View Full Version : My Honeybee

Jay Bernstein
10-29-2010, 05:51 PM
I got a new Tamron 180mm Macro lens today and this was my first attempt to use it . Just went outback behind the house and started shooting any flower I could find. The lens is great but i think manual focus and on a tripod may prove to be better, as it was really windy. I used PSE and blurred out another flower in the bottom left and I cropped at about 40%.
Tamron 180mm Macro
ISO 100
F 4.5
1/800 sec.

Your comments/critiques are more than welcomed!
Jay Bernstein:cool:

WIlliam Maroldo
10-29-2010, 10:45 PM
Hi Jay! I haven't had a macro lens for long either, but the same principles apply as in any photography; the closer you are to a subject, the smaller the depth of field (DOF) any F stop will give you. Here you have used F4 which creates much too shallow a DOF, I'd guess a fraction of an inch, and much of your bee is OOF.You probably need F/16 or so, which in turn would require increasing of the amount of light (with a flash), increasing the ISO and/or decreasing the shutter-speed. regards~Bill

Steve Maxson
10-30-2010, 10:15 AM
Hi Jay. Welcome to the world of macro! It's always fun to get out and try the new gear. Bill has made some good points above. The shallow DOF is one of the main issues here - it looks like the sharpest focus is on the thorax, leaving the head/eye soft. As with birds, if the eye isn't sharp, the image isn't likely to work. Shooting at a higher f-stop would help with that. In terms of comp, I like the diagonal of the flower, but the image could use a little more canvas on both the top and bottom. Also, watch out for blown (or very bright) highlights on the flower as well as the bee. These can be reduced with some careful cloning, but use of a flash with diffuser can also help soften the light. These are a few things to keep in mind the next time you are out. Keep working at it - and send us more of your images. :)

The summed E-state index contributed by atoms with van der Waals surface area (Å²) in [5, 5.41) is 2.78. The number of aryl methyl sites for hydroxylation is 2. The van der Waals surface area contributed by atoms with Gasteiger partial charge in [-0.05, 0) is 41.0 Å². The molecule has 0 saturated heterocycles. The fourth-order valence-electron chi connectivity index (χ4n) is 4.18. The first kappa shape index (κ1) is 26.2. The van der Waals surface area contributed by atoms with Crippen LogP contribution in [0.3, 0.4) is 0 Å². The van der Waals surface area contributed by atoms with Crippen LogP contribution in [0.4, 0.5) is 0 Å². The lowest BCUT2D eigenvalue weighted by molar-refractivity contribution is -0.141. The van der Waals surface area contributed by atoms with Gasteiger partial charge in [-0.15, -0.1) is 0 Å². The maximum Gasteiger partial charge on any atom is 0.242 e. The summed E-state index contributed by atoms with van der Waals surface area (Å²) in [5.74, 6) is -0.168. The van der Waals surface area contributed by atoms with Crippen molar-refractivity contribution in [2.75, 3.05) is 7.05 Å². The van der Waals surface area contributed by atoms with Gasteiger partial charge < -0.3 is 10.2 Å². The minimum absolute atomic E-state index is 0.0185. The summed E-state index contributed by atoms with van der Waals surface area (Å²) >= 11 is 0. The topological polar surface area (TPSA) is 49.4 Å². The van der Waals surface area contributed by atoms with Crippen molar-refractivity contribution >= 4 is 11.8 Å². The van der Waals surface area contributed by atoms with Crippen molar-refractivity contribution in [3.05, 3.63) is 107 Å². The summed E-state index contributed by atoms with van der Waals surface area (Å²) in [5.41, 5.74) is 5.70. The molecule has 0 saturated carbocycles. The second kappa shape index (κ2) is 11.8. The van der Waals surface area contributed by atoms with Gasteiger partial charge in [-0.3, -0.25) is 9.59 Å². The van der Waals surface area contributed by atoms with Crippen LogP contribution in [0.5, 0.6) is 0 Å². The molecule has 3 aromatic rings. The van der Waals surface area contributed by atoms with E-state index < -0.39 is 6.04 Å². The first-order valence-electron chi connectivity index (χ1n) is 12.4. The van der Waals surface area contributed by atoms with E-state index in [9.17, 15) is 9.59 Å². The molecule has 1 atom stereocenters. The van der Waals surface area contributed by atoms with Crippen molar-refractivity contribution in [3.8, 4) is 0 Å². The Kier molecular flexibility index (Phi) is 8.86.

Ken Childs
10-30-2010, 03:46 PM
Hey Jay, this isn't bad at all for the first day with a new lens. Steve and Bill covered the critique extremely well so I'll mention that a tripod can help in certain circumstances but it's best to figure out how to get the best results HH. Bugs like this rarely hold still while you setup your tripod. :)

Jerry van Dijk
10-30-2010, 03:59 PM
Hi Jay, you already caught a lot of detail, even with the low DOF. Looks promising for this lens! Great advice already given. Be careful not to cut off your subjects, like you did now with the flower (lower petal) and the wing of the bee.

Andrew McLachlan
10-30-2010, 07:32 PM
Hi Jay, agree with the previously mentioned comments. I have always found it best to work with a small flash in such situations. As Ken already said bugs don't usually sit still for long enough for us to set-up our tripods.

Mike Moats
10-31-2010, 06:49 AM
Hey Jay, you do have some areas that are nice and sharp, but just need to get you focus point on the eyes/head. I know it's hard working with moving subjects and tripod, so I shoot at daybreak during the cold part of the day when these critters are not as active and will sit still while you set your tripod.